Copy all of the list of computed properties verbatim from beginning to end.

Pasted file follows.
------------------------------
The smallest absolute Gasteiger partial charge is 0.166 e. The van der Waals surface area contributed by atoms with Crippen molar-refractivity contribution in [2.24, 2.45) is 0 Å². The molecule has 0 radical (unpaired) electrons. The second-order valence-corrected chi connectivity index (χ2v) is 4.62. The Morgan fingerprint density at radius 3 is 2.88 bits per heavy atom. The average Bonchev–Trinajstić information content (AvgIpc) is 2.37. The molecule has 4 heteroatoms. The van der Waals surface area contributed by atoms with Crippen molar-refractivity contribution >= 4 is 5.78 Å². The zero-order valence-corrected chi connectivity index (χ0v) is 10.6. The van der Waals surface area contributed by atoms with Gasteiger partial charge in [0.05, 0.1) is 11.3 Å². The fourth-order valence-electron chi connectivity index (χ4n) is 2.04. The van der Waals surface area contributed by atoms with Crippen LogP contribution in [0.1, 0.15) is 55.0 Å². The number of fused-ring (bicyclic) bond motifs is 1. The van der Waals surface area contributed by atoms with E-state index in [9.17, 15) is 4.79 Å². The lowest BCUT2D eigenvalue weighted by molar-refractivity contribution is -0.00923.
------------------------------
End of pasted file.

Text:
The smallest absolute Gasteiger partial charge is 0.166 e. The van der Waals surface area contributed by atoms with Crippen molar-refractivity contribution in [2.24, 2.45) is 0 Å². The molecule has 0 radical (unpaired) electrons. The second-order valence-corrected chi connectivity index (χ2v) is 4.62. The Morgan fingerprint density at radius 3 is 2.88 bits per heavy atom. The average Bonchev–Trinajstić information content (AvgIpc) is 2.37. The molecule has 4 heteroatoms. The van der Waals surface area contributed by atoms with Crippen molar-refractivity contribution >= 4 is 5.78 Å². The zero-order valence-corrected chi connectivity index (χ0v) is 10.6. The van der Waals surface area contributed by atoms with Gasteiger partial charge in [0.05, 0.1) is 11.3 Å². The fourth-order valence-electron chi connectivity index (χ4n) is 2.04. The van der Waals surface area contributed by atoms with Crippen LogP contribution in [0.1, 0.15) is 55.0 Å². The number of fused-ring (bicyclic) bond motifs is 1. The van der Waals surface area contributed by atoms with E-state index in [9.17, 15) is 4.79 Å². The lowest BCUT2D eigenvalue weighted by molar-refractivity contribution is -0.00923.